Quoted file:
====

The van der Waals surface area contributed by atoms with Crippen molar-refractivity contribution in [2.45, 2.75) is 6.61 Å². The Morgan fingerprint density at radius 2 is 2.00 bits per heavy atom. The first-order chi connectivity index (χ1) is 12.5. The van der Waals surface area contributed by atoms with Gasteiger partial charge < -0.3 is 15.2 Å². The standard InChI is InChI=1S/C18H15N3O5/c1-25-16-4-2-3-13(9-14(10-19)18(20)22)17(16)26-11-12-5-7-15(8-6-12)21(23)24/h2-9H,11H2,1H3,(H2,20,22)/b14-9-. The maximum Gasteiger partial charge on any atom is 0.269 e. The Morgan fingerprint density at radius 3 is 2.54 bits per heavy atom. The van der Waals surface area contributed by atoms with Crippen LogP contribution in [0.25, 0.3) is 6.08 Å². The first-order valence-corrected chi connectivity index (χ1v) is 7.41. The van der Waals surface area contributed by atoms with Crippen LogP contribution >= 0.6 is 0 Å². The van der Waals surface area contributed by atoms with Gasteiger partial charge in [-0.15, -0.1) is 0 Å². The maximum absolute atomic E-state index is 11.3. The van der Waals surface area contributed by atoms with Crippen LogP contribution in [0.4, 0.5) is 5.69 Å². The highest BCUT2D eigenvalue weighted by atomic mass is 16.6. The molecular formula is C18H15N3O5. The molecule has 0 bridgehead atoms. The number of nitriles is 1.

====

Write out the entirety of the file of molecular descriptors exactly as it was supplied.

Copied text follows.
The van der Waals surface area contributed by atoms with Crippen molar-refractivity contribution in [2.45, 2.75) is 6.61 Å². The Morgan fingerprint density at radius 2 is 2.00 bits per heavy atom. The first-order chi connectivity index (χ1) is 12.5. The van der Waals surface area contributed by atoms with Gasteiger partial charge < -0.3 is 15.2 Å². The standard InChI is InChI=1S/C18H15N3O5/c1-25-16-4-2-3-13(9-14(10-19)18(20)22)17(16)26-11-12-5-7-15(8-6-12)21(23)24/h2-9H,11H2,1H3,(H2,20,22)/b14-9-. The maximum Gasteiger partial charge on any atom is 0.269 e. The Morgan fingerprint density at radius 3 is 2.54 bits per heavy atom. The van der Waals surface area contributed by atoms with Crippen LogP contribution in [0.25, 0.3) is 6.08 Å². The first-order valence-corrected chi connectivity index (χ1v) is 7.41. The van der Waals surface area contributed by atoms with Crippen LogP contribution >= 0.6 is 0 Å². The van der Waals surface area contributed by atoms with Gasteiger partial charge in [-0.15, -0.1) is 0 Å². The maximum absolute atomic E-state index is 11.3. The van der Waals surface area contributed by atoms with Crippen LogP contribution in [0.4, 0.5) is 5.69 Å². The highest BCUT2D eigenvalue weighted by atomic mass is 16.6. The molecular formula is C18H15N3O5. The molecule has 0 bridgehead atoms. The number of nitriles is 1.